How much do these changes matter when it comes to actual performance and efficiency? It's perhaps best illustrated by looking at the Radeon VII, AMD's last GCN GPU, and comparing it with the RX 5700 XT. Radeon VII has 60 CUs, 3840 GPU cores, 16GB of HBM2 memory with 1 TBps of bandwidth, a GPU clock speed of up to 1750 MHz, and a theoretical peak performance rating of 13.8 TFLOPS. The RX 5700 XT has 40 CUs, 2560 GPU cores, 8GB of GDDR6 memory with 448 GBps of bandwidth, and clocks at up to 1905 MHz with peak performance of 9.75 TFLOPS.

On paper, Radeon VII looks like it should come out with an easy victory. In practice, across a dozen games that we've tested, the RX 5700 XT is slightly faster at 1080p gaming and slightly slower at 1440p. Only at 4K is the Radeon VII able to manage a 7% lead, helped no doubt by its memory bandwidth. Overall, the Radeon VII only has a 1-2% performance advantage, but it uses 300W compared to the RX 5700 XT's 225W.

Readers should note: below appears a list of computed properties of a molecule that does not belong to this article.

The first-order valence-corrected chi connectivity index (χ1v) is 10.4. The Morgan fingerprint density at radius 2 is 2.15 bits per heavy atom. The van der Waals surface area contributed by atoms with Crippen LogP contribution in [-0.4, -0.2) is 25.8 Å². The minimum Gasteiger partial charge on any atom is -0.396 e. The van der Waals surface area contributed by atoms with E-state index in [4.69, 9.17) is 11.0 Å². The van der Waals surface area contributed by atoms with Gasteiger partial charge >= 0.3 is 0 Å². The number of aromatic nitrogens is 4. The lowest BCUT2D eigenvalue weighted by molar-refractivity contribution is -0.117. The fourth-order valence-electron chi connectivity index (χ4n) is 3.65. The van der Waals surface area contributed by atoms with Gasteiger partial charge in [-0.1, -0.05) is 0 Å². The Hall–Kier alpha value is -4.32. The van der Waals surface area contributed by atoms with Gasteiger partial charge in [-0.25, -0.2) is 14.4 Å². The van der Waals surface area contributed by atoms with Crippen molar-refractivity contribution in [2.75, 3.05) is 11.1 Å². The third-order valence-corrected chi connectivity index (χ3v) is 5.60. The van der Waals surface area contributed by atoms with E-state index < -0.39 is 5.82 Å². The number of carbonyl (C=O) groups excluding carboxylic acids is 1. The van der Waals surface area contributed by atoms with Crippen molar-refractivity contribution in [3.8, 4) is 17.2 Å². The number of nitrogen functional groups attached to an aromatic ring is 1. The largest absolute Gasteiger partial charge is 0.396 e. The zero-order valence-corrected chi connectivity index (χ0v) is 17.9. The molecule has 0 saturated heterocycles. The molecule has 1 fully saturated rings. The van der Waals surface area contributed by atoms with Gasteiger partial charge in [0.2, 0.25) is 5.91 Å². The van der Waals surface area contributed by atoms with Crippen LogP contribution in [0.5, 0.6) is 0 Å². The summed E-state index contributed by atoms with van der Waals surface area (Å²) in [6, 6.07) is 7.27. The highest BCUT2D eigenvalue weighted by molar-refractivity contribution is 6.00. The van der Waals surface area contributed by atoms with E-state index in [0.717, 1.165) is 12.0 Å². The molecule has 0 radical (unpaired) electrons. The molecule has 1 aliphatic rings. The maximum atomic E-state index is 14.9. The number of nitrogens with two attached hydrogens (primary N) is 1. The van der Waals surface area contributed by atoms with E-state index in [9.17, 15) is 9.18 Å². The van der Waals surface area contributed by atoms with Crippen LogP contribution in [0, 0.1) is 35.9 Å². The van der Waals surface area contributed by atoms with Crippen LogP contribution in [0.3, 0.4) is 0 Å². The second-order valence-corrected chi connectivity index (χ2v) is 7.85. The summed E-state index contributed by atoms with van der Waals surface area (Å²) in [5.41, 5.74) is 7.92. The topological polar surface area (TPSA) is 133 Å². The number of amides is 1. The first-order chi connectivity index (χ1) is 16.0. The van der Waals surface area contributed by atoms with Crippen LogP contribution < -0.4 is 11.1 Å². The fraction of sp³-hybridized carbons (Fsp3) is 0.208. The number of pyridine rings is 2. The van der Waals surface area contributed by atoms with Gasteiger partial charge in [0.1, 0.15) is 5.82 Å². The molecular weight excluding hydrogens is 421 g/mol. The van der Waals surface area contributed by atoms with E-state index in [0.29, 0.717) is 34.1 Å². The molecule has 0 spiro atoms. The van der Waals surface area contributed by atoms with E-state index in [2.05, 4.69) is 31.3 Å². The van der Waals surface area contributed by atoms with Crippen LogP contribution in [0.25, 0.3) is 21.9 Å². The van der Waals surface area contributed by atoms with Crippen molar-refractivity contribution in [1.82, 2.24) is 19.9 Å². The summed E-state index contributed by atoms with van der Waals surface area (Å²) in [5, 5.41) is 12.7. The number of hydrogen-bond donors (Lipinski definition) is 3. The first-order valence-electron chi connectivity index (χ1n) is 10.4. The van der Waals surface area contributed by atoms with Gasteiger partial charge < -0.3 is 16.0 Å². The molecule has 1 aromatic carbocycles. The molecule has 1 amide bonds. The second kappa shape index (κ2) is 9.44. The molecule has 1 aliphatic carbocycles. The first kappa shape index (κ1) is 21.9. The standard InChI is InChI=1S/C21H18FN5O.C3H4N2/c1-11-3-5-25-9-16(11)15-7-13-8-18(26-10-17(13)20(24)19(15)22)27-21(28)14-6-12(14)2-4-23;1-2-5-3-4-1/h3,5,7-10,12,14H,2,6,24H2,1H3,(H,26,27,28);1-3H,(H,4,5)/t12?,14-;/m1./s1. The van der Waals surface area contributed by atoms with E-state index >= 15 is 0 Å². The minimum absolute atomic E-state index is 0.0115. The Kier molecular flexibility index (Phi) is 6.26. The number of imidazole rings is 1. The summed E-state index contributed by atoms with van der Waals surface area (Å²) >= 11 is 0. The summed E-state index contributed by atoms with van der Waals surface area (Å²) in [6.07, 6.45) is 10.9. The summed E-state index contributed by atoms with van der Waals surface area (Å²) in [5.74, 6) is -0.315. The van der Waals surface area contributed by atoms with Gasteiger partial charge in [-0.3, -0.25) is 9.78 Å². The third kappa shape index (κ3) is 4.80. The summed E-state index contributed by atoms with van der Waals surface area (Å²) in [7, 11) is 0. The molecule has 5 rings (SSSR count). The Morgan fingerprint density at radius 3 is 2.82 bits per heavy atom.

In short, AMD is able to deliver roughly the same performance as the previous generation, with a third fewer cores, less than half the memory bandwidth and using 25% less power. That's a very impressive showing, and while TSMC's 7nm FinFET manufacturing process certainly warrants some of the credit (especially in regards to power), the performance uplift is mostly thanks to the RDNA architecture.

(Image credit: AMD)

That's a lot of RDNA discussion, but it's important because RDNA 2 appears to carry over all of that, with two major new additions. First is support for ray tracing, Variable Rate Shading (VRS), and everything else that's part of the DirectX 12 Ultimate spec. The other big addition is, literally, big: a 128MB Infinity Cache that will help optimize memory bandwidth and latency.